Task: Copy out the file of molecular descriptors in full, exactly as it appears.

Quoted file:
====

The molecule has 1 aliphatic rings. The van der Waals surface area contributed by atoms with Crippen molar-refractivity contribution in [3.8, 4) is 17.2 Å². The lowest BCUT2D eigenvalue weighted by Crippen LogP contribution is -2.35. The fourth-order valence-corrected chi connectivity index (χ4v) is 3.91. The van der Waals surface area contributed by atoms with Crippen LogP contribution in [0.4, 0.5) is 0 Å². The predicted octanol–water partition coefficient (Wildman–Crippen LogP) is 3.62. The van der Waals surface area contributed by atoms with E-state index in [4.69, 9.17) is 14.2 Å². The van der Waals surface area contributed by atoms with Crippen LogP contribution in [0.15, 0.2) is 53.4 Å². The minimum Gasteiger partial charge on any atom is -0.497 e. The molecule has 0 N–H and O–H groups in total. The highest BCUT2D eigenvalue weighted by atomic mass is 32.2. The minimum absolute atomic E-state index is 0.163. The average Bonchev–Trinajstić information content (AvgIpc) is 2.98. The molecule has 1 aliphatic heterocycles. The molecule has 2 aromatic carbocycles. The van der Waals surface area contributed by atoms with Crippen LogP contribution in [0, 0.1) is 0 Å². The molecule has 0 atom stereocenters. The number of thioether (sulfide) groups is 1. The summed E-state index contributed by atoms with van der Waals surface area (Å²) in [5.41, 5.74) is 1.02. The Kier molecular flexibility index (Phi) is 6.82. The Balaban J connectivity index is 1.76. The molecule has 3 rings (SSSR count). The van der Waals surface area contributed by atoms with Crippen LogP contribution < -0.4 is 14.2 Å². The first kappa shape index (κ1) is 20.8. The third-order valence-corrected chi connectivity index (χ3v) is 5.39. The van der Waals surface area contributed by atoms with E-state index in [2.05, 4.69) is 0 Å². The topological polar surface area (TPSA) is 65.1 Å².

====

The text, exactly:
The molecule has 1 aliphatic rings. The van der Waals surface area contributed by atoms with Crippen molar-refractivity contribution in [3.8, 4) is 17.2 Å². The lowest BCUT2D eigenvalue weighted by Crippen LogP contribution is -2.35. The fourth-order valence-corrected chi connectivity index (χ4v) is 3.91. The van der Waals surface area contributed by atoms with Crippen LogP contribution in [0.4, 0.5) is 0 Å². The predicted octanol–water partition coefficient (Wildman–Crippen LogP) is 3.62. The van der Waals surface area contributed by atoms with E-state index in [4.69, 9.17) is 14.2 Å². The van der Waals surface area contributed by atoms with Crippen LogP contribution in [0.15, 0.2) is 53.4 Å². The minimum Gasteiger partial charge on any atom is -0.497 e. The molecule has 0 N–H and O–H groups in total. The highest BCUT2D eigenvalue weighted by atomic mass is 32.2. The minimum absolute atomic E-state index is 0.163. The average Bonchev–Trinajstić information content (AvgIpc) is 2.98. The molecule has 1 aliphatic heterocycles. The molecule has 2 aromatic carbocycles. The van der Waals surface area contributed by atoms with Crippen LogP contribution in [0, 0.1) is 0 Å². The molecule has 0 atom stereocenters. The number of thioether (sulfide) groups is 1. The summed E-state index contributed by atoms with van der Waals surface area (Å²) in [5.41, 5.74) is 1.02. The Kier molecular flexibility index (Phi) is 6.82. The Balaban J connectivity index is 1.76. The molecule has 3 rings (SSSR count). The van der Waals surface area contributed by atoms with Crippen LogP contribution < -0.4 is 14.2 Å². The first kappa shape index (κ1) is 20.8. The third-order valence-corrected chi connectivity index (χ3v) is 5.39. The van der Waals surface area contributed by atoms with E-state index in [2.05, 4.69) is 0 Å². The topological polar surface area (TPSA) is 65.1 Å².